Cruise Lays Off 900, Multiple Executives as Fallout Worsens

Nine Executives and 24% of Workforce Gone From GM's Autonomous Unit
Cruise vehicle
A Cruise vehicle on a San Francisco street. (David Paul Morris/Bloomberg News)

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Cruise LLC, the autonomous vehicle unit majority owned by General Motors Co., is cutting 24% of its workforce, extending a sweeping overhaul of the business after dismissing nine top executives, including Chief Operating Officer Gil West and the heads of legal and government affairs.

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Staffers were informed of the cuts, which amount to about 900 positions, in a memo Dec. 14.

The company is trying to regain the trust of regulators and the public following an investigation by California regulators into an incident in which one of its cars struck and dragged a pedestrian for 20 feet. Regulators say the company withheld a key video that showed the pedestrian under the car. The resulting regulatory scrutiny led Cruise to cut executives who managed the company’s response and to pull back operations, which resulted in layoffs.

The departure of the nine executives was announced in an internal memo sent to employees. It follows the exit of CEO Kyle Vogt and the grounding of the company’s robotaxi fleet in the three states where it was operating. The company also faces potential fines for not disclosing all details of the accident.

The memo said the executive departures were a result of the company’s analysis of the Oct. 2 incident. In addition to West, government affairs head David Estrada and Chief Legal Officer Jeffrey Bleich left, said people familiar with the matter. So did Prashanthi Raman, vice president of global government affairs.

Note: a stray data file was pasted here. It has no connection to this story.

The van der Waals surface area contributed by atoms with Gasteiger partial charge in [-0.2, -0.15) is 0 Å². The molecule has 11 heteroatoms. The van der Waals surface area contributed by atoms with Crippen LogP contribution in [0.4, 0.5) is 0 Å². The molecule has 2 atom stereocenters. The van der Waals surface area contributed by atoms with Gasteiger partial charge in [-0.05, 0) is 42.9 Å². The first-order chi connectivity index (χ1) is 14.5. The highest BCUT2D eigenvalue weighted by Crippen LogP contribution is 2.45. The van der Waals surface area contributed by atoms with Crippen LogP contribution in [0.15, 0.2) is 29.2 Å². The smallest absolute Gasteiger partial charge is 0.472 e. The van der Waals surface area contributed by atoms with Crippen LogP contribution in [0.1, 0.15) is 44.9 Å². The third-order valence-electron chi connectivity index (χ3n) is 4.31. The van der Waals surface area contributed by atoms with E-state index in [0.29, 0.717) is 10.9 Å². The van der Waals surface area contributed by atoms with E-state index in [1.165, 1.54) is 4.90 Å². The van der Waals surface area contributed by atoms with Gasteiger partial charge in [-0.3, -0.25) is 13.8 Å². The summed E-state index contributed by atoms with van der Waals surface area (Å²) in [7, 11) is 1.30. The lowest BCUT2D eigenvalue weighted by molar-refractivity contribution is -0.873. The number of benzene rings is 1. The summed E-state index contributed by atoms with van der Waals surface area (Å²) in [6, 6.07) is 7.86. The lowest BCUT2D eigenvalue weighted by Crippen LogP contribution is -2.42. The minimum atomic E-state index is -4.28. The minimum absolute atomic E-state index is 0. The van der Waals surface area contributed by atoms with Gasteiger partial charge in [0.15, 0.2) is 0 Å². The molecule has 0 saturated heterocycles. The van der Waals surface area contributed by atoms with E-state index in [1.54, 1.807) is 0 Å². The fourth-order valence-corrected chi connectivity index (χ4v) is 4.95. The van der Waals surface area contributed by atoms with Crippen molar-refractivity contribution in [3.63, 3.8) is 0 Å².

Since having its license suspended in California in October and halting operations in Texas and Arizona, GM has taken a bigger hand in running the company. The automaker’s General Counsel Craig Glidden is now co-president along with Cruise’s Mo Elshenawy. GM CEO Mary Barra is chair of Cruise and Jon McNeill, a GM board member and executive at Tesla Inc. and Lyft Inc., is the robotaxi operator’s vice chairman.


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“The personnel decisions made today are a necessary step for Cruise to move forward as it focuses on accountability, trust and transparency,” a GM spokesman said in an email.

Cruise has hired the law firm Quinn Emanuel to investigate the company’s governance and internal processes and how management handled the incident with the pedestrian. The company also has a consulting firm called Exponent examining its technology. Results of the internal probes are expected by the end of the year.

With the job cuts, GM is also reducing its spending on Cruise, which totaled $700 million in its most recent quarter. It gives the robotaxi unit time to examine the safety of its self-driving technology and rebuild the business at a more conservative pace than it had under Vogt.

“While we remain committed to commercialization, we will approach it within a thoughtful and achievable time frame — with safety as our north star,” Cruise said in a statement Dec. 14. The decision to cut jobs “reflects our new future and a more deliberate go-to-market path, meaning less immediate need for field, commercial operations and corporate staffing.”

Barra has said GM remains committed to Cruise and developing its technology.

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